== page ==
A chromosome is an organized structure of DNA and protein found in cells. It is a single piece of coiled DNA containing many genes, regulatory elements and other nucleotide sequences.
Chromosomes can be divided into two types—autosomes, and sex chromosomes. Human cells have 23 pairs of large linear nuclear chromosomes (22 pairs of autosomes and one pair of sex chromosomes), giving a total of 46 chromosomes.
The specific location of a gene or DNA sequence on a chromosome is called a locus (plural : loci). A variant of the DNA sequence at a given locus is called an allele. The ordered list of loci known for a particular genome is called a genetic map. Gene mapping is the procession of determining the locus for a particular biological trait.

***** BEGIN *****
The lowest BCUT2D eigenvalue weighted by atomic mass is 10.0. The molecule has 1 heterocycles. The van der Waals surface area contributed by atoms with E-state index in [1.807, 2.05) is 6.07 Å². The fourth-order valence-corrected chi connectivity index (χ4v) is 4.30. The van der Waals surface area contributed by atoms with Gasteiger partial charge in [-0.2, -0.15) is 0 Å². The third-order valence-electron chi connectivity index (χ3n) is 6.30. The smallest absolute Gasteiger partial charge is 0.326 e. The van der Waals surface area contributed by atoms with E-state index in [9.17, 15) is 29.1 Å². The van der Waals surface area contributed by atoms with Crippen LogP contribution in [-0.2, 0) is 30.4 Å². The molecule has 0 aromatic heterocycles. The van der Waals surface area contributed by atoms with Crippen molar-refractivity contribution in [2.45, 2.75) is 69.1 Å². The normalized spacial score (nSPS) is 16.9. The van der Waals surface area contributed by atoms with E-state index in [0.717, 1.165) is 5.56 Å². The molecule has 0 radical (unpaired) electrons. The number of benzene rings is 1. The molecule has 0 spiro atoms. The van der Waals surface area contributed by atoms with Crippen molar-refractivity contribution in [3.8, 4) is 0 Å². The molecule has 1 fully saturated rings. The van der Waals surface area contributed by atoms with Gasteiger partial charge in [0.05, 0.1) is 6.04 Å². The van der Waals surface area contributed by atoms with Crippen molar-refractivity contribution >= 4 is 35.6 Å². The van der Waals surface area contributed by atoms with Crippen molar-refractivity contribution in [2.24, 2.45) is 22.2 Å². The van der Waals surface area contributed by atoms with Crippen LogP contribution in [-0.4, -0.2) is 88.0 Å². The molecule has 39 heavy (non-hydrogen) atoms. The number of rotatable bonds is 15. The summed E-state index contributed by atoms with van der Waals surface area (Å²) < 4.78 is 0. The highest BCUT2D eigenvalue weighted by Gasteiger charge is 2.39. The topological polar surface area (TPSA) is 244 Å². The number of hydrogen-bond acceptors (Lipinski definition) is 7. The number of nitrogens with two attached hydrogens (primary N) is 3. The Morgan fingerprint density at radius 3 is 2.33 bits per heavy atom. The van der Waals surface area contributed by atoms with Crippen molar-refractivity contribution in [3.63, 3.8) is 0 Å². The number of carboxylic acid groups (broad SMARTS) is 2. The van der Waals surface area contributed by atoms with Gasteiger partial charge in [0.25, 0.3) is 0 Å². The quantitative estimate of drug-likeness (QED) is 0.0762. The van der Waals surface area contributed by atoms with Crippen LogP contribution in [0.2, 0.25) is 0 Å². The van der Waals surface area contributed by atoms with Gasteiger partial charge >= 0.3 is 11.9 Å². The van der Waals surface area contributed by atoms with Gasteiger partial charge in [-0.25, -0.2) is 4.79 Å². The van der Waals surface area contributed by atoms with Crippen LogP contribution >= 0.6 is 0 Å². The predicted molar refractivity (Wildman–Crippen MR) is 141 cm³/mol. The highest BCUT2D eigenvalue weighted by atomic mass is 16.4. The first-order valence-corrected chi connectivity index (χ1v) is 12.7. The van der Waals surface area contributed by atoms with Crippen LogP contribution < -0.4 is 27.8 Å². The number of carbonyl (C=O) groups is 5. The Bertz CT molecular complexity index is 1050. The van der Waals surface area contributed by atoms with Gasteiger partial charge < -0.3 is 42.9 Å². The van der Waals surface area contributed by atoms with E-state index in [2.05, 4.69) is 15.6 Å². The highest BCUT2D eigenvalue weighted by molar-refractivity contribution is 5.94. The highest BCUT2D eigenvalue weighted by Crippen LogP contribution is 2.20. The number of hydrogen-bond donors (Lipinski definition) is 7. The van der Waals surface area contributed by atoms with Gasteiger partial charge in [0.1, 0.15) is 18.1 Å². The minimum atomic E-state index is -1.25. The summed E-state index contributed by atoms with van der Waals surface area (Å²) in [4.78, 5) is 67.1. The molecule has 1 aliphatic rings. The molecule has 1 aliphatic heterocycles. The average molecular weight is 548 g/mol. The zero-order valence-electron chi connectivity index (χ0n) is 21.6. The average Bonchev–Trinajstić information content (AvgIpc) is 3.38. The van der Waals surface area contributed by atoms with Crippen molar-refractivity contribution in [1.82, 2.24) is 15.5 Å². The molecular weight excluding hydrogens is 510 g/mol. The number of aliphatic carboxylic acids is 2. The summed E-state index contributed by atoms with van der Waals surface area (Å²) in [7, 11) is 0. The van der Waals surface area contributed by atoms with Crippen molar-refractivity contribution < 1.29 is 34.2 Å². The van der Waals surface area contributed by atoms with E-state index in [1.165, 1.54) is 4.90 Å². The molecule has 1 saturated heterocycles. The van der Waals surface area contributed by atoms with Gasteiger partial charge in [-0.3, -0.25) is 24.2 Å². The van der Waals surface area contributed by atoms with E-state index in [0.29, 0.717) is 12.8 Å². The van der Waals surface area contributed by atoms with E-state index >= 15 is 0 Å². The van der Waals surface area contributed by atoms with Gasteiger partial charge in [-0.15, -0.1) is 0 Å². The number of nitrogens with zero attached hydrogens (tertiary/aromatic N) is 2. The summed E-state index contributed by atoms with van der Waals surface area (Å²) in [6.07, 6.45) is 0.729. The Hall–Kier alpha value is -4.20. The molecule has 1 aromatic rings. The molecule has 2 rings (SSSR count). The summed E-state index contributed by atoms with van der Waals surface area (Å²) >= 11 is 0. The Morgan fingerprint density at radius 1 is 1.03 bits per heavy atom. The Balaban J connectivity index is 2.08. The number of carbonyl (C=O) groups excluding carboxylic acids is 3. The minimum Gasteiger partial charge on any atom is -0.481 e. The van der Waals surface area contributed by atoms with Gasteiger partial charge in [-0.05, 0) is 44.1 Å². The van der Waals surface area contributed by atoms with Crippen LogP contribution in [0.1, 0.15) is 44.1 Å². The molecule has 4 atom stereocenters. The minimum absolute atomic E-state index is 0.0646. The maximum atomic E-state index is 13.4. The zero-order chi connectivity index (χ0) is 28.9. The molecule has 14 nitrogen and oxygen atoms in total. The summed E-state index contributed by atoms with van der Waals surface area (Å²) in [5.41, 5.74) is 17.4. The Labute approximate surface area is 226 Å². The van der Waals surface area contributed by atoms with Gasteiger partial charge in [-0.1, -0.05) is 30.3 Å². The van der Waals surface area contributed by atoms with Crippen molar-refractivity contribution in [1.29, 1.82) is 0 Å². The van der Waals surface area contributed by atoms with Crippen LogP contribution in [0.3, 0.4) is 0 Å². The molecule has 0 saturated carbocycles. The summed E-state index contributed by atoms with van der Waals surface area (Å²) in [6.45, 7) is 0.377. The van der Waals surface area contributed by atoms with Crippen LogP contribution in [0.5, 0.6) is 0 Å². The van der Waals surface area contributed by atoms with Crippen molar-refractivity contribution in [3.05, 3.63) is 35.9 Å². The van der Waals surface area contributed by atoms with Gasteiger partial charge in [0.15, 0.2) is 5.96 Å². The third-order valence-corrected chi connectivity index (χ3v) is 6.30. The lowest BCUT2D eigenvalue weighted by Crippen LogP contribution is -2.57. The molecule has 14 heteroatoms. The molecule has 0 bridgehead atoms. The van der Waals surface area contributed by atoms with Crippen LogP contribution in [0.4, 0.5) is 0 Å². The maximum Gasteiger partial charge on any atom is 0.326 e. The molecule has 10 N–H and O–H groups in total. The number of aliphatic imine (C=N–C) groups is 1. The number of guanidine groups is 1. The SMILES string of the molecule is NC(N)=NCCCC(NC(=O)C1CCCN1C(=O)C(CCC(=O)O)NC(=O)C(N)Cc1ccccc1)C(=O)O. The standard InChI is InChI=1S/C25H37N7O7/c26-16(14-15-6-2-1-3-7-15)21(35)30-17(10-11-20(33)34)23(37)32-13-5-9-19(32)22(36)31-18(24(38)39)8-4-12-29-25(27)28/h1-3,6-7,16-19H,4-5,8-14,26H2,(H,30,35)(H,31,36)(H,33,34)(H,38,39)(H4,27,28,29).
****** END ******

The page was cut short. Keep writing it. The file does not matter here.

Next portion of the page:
Diploid and polyploid cells whose chromosomes have the same allele of a given gene at some locus are called homozygous with respect to that gene, while those that have different alleles of a given gene at a locus, are called heterozygous with respect to that gene.
The number of genes and base pairs per chromosome varies among the different sources available on the net. The following list shows statistics from the Major Assembly GRCh37, patch 7, released by the Genome Reference Consortium on February 11, 2012.
|No||Sequenced||# Genes||% DNA||# base pairs (millions)|
The following list gives links to different chromosome repositories :